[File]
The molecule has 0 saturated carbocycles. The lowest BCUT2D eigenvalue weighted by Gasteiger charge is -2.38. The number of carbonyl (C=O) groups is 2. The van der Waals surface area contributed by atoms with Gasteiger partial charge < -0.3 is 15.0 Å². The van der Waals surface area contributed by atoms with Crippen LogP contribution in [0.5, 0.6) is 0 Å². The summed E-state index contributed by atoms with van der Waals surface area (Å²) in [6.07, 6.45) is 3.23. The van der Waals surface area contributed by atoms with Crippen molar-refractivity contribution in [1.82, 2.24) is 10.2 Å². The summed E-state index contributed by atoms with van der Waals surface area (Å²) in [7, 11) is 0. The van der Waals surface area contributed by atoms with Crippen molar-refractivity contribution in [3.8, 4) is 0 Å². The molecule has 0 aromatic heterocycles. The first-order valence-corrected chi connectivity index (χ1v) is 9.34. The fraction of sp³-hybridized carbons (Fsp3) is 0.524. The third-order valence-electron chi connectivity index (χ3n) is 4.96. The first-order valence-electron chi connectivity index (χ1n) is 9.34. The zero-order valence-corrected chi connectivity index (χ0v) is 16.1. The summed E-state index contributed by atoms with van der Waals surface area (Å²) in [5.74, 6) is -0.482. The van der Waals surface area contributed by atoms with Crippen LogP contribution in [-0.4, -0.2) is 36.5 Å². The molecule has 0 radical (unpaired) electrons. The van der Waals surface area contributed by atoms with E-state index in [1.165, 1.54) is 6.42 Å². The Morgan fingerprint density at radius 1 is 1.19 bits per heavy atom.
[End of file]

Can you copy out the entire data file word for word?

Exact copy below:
The molecule has 0 saturated carbocycles. The lowest BCUT2D eigenvalue weighted by Gasteiger charge is -2.38. The number of carbonyl (C=O) groups is 2. The van der Waals surface area contributed by atoms with Gasteiger partial charge < -0.3 is 15.0 Å². The van der Waals surface area contributed by atoms with Crippen LogP contribution in [0.5, 0.6) is 0 Å². The summed E-state index contributed by atoms with van der Waals surface area (Å²) in [6.07, 6.45) is 3.23. The van der Waals surface area contributed by atoms with Crippen molar-refractivity contribution in [1.82, 2.24) is 10.2 Å². The summed E-state index contributed by atoms with van der Waals surface area (Å²) in [7, 11) is 0. The van der Waals surface area contributed by atoms with Crippen molar-refractivity contribution in [3.8, 4) is 0 Å². The molecule has 0 aromatic heterocycles. The first-order valence-corrected chi connectivity index (χ1v) is 9.34. The fraction of sp³-hybridized carbons (Fsp3) is 0.524. The third-order valence-electron chi connectivity index (χ3n) is 4.96. The first-order valence-electron chi connectivity index (χ1n) is 9.34. The zero-order valence-corrected chi connectivity index (χ0v) is 16.1. The summed E-state index contributed by atoms with van der Waals surface area (Å²) in [5.74, 6) is -0.482. The van der Waals surface area contributed by atoms with Crippen LogP contribution in [-0.4, -0.2) is 36.5 Å². The molecule has 0 radical (unpaired) electrons. The van der Waals surface area contributed by atoms with E-state index in [1.165, 1.54) is 6.42 Å². The Morgan fingerprint density at radius 1 is 1.19 bits per heavy atom.